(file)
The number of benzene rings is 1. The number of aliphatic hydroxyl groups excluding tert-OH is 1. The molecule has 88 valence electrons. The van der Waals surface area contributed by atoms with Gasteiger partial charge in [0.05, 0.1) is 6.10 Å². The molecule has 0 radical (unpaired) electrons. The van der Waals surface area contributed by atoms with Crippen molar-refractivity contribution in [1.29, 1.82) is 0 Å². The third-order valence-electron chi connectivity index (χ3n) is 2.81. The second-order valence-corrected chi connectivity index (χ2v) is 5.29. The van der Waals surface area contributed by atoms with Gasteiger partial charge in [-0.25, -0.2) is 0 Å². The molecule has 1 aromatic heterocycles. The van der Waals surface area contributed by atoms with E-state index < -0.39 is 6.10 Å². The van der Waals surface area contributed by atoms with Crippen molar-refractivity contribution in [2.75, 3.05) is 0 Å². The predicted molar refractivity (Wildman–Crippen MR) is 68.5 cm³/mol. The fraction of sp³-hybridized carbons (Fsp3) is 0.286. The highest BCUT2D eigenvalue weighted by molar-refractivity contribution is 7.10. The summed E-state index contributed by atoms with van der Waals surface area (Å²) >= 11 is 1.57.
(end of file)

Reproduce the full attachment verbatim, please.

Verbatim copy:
The number of benzene rings is 1. The number of aliphatic hydroxyl groups excluding tert-OH is 1. The molecule has 88 valence electrons. The van der Waals surface area contributed by atoms with Gasteiger partial charge in [0.05, 0.1) is 6.10 Å². The molecule has 0 radical (unpaired) electrons. The van der Waals surface area contributed by atoms with Crippen molar-refractivity contribution in [1.29, 1.82) is 0 Å². The third-order valence-electron chi connectivity index (χ3n) is 2.81. The second-order valence-corrected chi connectivity index (χ2v) is 5.29. The van der Waals surface area contributed by atoms with Gasteiger partial charge in [-0.25, -0.2) is 0 Å². The molecule has 1 aromatic heterocycles. The van der Waals surface area contributed by atoms with E-state index < -0.39 is 6.10 Å². The van der Waals surface area contributed by atoms with Crippen molar-refractivity contribution in [2.75, 3.05) is 0 Å². The predicted molar refractivity (Wildman–Crippen MR) is 68.5 cm³/mol. The fraction of sp³-hybridized carbons (Fsp3) is 0.286. The highest BCUT2D eigenvalue weighted by molar-refractivity contribution is 7.10. The summed E-state index contributed by atoms with van der Waals surface area (Å²) >= 11 is 1.57.